By Chris Teale (Courtesy photo)
Saturday marks the end of an era for the Alexandria Symphony Orchestra, as music director Kim Allen Kluge conducts his last concert after 28 years at the helm.
In that time, Kluge has made the orchestra one of the premier ensembles of its kind in the region, and a key part of civic life in Alexandria. But he said one of his proudest achievements is touching people with classical music from all walks of life and backgrounds.
“Really in the end, it’s the personal legacies and the personal relationships. That’s what I’m most proud of and that’s what I’ll remember,” he said. “It’s the personal relationships that stem from the music: after every concert in the lobby I stand out and thank people for sharing the music with us. The same people say to me, ‘That was your best concert, you can’t outdo this.’
“Then the next concert, they say, ‘This was the best,’ and on and on and on it goes.”
The ASO was founded as an amateur orchestra in 1943, but when Kluge took over in 1988, he made it professional and said he improved the standards of musicianship through mentorship and one-on-one training. In just his second year at the helm, Kluge conducted the orchestra in a concert at the Kennedy Center, a performance that received rave reviews and awoke some parts of the city to the orchestra on their doorstep.
“Most Alexandrians didn’t even know there was a symphony orchestra [in the city], and if they knew, they’d say it was amateurs so they wouldn’t spend money to go and see it,” Kluge said. “It was a strategic move to go to the Kennedy Center in my second season, a way of telling people to look at the jewel that they have in their own community. That marked the turnaround in terms of the city’s perception.”
To improve that perception and to in turn foster relationships across the city, Kluge said it was imperative to improve musical standards. It has served the orchestra well, as its 40 regular members and two guest artists perform across the region as well as at the city’s annual July birthday celebration the waterfront. Its permanent home is the Rachel M. Schlesinger Concert Hall and Arts Center on the Alexandria campus of Northern Virginia Community College.
“You can invest your money into advertising and marketing and PR, but in the end, if you can’t deliver, you have no future,” Kluge said. “So I always knew I needed to turn the orchestra around artistically in a very dramatic way, so that’s why we went to the Kennedy Center.”
Beyond concerts, Kluge and the ASO have made education central to their mission, both of children and adults as they look to bring music to new audiences. In 2003, the ASO introduced the Children’s Arts Festival featuring inter-arts activities, workshops and performances for young children, while the Mary Graham Lasley Scholarship Competition and the newly founded Kluge Young Composer’s Competition look to foster young and talented musicians.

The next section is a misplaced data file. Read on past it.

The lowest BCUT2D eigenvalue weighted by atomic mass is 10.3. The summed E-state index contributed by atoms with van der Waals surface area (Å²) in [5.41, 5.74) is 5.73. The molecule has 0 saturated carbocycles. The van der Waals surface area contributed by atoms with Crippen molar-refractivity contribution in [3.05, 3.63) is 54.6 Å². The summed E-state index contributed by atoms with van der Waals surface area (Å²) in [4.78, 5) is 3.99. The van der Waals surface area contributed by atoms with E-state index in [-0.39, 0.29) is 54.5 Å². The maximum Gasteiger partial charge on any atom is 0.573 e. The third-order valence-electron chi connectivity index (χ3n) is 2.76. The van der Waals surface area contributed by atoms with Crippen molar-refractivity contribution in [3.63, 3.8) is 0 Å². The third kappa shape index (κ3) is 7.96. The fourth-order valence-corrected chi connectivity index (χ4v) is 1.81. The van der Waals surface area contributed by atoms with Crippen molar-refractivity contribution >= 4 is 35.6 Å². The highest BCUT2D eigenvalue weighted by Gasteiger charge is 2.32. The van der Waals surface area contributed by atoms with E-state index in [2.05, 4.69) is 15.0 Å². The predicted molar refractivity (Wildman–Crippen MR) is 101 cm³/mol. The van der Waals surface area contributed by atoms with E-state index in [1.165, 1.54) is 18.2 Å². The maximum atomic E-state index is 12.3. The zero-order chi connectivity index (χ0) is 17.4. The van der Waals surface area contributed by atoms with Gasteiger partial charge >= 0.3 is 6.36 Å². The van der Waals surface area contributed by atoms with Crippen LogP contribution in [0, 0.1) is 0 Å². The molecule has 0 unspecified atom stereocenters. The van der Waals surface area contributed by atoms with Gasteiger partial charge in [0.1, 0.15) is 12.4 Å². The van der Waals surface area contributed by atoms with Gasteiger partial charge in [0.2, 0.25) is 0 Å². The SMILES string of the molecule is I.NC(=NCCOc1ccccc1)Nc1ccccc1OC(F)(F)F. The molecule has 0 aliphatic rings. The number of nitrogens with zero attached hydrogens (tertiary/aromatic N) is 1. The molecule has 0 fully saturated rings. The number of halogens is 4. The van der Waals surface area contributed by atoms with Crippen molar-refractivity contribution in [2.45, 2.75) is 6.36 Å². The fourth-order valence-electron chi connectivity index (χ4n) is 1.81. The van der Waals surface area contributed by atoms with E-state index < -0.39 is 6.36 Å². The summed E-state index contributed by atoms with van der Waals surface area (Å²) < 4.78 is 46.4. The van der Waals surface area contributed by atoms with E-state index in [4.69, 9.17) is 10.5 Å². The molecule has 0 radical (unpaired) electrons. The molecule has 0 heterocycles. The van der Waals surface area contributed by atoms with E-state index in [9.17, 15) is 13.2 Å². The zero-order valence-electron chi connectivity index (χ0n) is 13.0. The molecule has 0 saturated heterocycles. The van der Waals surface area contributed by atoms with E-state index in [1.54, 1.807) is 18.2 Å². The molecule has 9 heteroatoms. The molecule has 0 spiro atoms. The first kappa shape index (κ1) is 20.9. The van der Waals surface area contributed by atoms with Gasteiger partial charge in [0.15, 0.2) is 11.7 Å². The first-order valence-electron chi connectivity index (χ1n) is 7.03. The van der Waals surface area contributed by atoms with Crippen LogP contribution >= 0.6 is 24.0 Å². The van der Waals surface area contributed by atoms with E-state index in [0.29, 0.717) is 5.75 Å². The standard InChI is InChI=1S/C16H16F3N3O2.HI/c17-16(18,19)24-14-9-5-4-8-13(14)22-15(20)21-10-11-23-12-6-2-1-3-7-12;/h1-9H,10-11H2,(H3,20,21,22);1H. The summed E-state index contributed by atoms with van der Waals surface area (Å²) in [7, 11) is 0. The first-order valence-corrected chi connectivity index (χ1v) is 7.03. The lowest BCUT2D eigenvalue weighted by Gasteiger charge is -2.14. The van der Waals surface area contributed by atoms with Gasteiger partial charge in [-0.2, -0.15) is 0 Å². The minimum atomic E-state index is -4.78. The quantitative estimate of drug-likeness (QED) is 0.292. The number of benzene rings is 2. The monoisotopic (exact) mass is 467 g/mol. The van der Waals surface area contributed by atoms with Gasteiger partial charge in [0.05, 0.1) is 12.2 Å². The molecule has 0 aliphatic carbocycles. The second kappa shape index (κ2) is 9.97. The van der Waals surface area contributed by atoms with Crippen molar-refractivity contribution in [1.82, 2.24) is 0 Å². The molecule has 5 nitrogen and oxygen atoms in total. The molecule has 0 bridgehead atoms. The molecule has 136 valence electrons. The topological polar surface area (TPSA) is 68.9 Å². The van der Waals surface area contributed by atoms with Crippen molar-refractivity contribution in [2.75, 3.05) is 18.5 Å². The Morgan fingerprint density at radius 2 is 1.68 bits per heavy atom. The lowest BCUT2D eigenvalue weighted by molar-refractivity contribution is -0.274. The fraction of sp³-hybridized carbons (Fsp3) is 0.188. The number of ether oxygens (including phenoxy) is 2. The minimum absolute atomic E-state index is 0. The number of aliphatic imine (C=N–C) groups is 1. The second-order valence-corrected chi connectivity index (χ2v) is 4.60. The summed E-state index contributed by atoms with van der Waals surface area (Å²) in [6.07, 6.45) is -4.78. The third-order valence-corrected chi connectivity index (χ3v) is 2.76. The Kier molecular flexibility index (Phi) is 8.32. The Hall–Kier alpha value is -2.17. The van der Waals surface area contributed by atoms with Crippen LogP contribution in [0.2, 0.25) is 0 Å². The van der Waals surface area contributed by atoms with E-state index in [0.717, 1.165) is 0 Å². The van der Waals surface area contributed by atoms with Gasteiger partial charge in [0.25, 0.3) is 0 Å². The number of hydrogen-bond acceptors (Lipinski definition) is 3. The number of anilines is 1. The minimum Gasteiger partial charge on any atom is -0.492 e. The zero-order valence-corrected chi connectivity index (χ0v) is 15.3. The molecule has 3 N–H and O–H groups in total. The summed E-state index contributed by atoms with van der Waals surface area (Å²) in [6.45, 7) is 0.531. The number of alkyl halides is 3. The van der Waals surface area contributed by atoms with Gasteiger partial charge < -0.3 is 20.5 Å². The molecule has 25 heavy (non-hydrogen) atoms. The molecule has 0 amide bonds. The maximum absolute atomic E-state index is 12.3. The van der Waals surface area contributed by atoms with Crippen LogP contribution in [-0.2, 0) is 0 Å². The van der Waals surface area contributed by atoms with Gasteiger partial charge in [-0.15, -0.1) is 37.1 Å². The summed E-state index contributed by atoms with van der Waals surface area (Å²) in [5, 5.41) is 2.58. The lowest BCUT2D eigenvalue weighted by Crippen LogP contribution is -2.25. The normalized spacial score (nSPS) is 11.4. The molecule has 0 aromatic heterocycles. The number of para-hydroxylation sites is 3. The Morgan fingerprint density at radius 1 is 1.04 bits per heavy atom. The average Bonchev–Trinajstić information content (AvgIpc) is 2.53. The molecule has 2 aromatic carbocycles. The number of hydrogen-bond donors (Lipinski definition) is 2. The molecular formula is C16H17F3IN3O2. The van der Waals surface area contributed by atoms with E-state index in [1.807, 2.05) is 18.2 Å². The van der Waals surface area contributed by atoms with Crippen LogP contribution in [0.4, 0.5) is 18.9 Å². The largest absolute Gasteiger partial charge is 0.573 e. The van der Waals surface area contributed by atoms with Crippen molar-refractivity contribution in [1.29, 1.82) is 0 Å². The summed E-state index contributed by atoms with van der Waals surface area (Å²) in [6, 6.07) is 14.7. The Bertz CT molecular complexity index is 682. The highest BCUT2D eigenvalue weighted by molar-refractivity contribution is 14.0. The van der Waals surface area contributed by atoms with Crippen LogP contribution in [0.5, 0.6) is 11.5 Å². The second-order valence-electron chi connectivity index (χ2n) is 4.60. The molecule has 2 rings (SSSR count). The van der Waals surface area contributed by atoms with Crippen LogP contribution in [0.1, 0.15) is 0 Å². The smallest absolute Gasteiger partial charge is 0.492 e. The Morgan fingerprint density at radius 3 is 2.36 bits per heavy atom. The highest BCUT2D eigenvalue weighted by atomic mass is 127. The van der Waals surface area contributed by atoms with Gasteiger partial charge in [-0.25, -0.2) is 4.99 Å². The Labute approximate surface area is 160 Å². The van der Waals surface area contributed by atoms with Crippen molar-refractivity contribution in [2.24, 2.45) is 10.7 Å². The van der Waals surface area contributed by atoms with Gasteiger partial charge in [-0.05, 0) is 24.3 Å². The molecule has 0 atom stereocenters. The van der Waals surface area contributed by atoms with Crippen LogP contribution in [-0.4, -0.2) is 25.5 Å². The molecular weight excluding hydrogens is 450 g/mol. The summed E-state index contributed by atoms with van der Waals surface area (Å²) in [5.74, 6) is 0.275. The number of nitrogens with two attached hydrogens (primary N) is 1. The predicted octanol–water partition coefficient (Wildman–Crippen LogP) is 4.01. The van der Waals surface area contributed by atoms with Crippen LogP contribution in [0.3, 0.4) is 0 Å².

The ASO’s newest initiative, “ASO Sympatico” completed its first full school year in June 2015, having been launched in 2013 at John Adams Elementary School. The before- and after-school music program allows students from Kindergarten through fifth grade to participate in five ensembles free of charge. Kluge said inspiring children to appreciate music is vital, as is the need to recognize its importance in everyday life.
“It starts with children in the home and in the schools,” he said. “As a music specialist, I use my soap box and my influence to create a curriculum that makes connections to visual arts, to literary arts, to mathematics, to history, to science. This wasn’t my invention. A lot of schools have been doing that for a century. They’re all interrelated; they’re all the same thing really.”
In addition to his work conducting the ASO, Kluge has kept busy through a variety of projects across the country, including composing alongside his wife Kathryn for a wide range of clients, including for films and live performances. Despite a jet-set lifestyle that sees him in New York, Los Angeles and other cities, Kluge said he will retain strong links to Alexandria, a city he loves.
“On the one hand, my artistic and professional and personal roots in the region are so profound I see so many interesting projects and job offers in the area that I will most likely end up doing — producing and conducting more concerts in the region than I ever possibly
could have dreamed of doing in my capacity as music director of the ASO,” he said. “That’s part of the evolution. These are passion projects that are coming my way that I’ve always wanted to do and dreamed of doing.”
Kluge said he will hold a strong affection for the ASO, especially having put so much work into its development over the last 28 years.
“It’s my first baby,” he said. “I have a 2-year-old, and it’s our first child, but I always say the ASO was my first baby. I’ve poured my blood, sweat and tears into my baby’s development,
and they say now that I have a human child, they say true love means you can let go. So I guess my real test will be in 16 years.”
Kluge’s last concert is Saturday at 8 p.m., when the ASO will perform pieces by Aaron Copland, George Gershwin and Hans Zimmer, as well as the world premiere of the Kluges’
“American Concerto for Piano and Orchestra.” Kluge will be honored as ASO’s first Maestro
Emeritus at the performance, and will lead a question-and-answer session and discussion one hour before the concert.